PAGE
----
In this situation, as in most alternative history stories, the question of how this came to be doesn't really matter. Perhaps these people are remnants of a post-nuclear-war apocalyptic society, or they are the poor mutated remnants of a people scourged by a terrible, infectious disease, or maybe they are scared and confused Mongols accidently caught in a time warp and transported to the present time and place. Why they are here doesn't matter; what does matter is how you now choose to handle this situation.

The projects and historical vignettes in the chapters that follow are designed to provide the information and techniques you need to defend your castle and turn away modern-day thugs, brutes, hooligans, and other contemporary threats.

Ahead, you find many projects, each carefully designed and researched. There are myriad ways to accomplish an end, though, and there may be better methods and techniques for moat building or catapult construction than are provided here. What is here will go far to get you started, not just in defending your home, but also in learning to build interesting things and developing a new appreciation of history and science.

Genghis Khan, Alexander the Great, and Attila were all famous leaders who amassed giant empires. Theirs are household names. But although hardly known today, there were some defensive geniuses who stood up to and turned these invaders away. Flavius Aetius was a Roman general who sent the Hun army running at the Battle of the Chalons. Count Odo of Paris, who we'll meet in a later chapter, commanded a mere 200 men but successfully fought off a vastly larger Viking attack on Paris in 885. Even the Mongols, the most fearsome and successful of all history's invaders, were once turned back by a now nearly forgotten Korean general named Pak So.

But mostly it's the aggressors, not the defenders, whose names are remembered. In the pages that follow, we'll look at the lives and times of some of history's most successful invading hordes, as well as those who defended against them, and in so doing learn how to construct defensive strategies to protect our own castles.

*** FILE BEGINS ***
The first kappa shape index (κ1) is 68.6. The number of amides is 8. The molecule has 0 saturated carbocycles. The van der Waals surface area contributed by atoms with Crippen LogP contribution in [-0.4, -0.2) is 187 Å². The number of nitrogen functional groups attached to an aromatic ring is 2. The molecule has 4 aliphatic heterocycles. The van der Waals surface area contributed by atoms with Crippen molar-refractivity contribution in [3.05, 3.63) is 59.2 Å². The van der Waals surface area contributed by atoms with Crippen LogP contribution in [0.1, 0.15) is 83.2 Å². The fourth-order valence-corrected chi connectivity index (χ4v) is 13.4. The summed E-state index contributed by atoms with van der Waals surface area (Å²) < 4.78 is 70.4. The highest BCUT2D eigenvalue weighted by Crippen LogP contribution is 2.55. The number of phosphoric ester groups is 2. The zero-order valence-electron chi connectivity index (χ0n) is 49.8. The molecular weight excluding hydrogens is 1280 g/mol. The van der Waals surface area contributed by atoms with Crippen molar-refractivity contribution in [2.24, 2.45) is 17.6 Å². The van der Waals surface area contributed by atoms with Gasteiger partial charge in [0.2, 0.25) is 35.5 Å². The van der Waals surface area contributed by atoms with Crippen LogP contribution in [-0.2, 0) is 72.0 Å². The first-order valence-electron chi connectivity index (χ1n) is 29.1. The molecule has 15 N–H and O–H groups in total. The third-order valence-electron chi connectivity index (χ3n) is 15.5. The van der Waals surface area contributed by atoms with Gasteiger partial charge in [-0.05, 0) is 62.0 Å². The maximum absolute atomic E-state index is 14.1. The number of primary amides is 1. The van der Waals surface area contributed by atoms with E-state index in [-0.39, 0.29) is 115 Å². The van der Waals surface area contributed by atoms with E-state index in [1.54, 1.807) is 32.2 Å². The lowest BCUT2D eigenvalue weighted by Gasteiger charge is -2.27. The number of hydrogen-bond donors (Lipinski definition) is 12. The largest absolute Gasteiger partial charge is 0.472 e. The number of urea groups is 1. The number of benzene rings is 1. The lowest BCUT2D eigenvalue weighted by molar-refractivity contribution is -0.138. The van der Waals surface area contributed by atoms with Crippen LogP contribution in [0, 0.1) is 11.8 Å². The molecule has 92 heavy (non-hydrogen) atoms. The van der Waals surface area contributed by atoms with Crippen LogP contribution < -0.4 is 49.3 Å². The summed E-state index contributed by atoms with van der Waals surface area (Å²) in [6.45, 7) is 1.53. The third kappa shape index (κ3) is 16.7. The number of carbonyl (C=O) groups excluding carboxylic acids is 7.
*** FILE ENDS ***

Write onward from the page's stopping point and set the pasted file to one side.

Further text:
OUR CAST OF CHARACTERS

Alexander of Macedon left his homeland in northern Greece with a large and well-disciplined army in 332 BCE. He marched east out of Thrace and raced through the Levant, Asia Minor, into Persia and beyond to India. Not once was Alexander's army defeated in battle.

The Mongol leader Genghis Khan was no less successful. His warriors captured a portion of the world even greater than that amassed by Alexander. From Eastern Europe to China, no person in the history of the planet commanded as great an area in terms of square miles or percentage of the world's population.

Following in the footsteps of the Mongol khans was Timur or, as he is better known, Tamerlane. He is remembered today as a brutal and predacious conqueror, unrivaled by any other in his cruelty to those he fought and defeated. The monuments he built to commemorate his successes were, like those the ancient pharaohs, giant pyramids. But unlike the brick pyramids of Cheops and Djoser, Tamerlane's pyramids were constructed of human skulls.

Western Europe in the Middle Ages couldn't catch a break. Apart from the periodic waves of aggression from its east, perpetrated by one or another group of Central Asian horsemen, it was equally threatened by seafaring raiders from the north. The Danes, or Vikings as they were usually called during their lifetimes, launched attack after attack on cities, towns, and hamlets in Ireland, England, France, Germany, and Spain. The Vikings were excellent sailors, skilled in hand-to-hand combat, and clever enough to choose easily accessible and poorly defended waterside targets. The effectiveness of these tactics earned the Vikings a formidable reputation as raiders and pirates.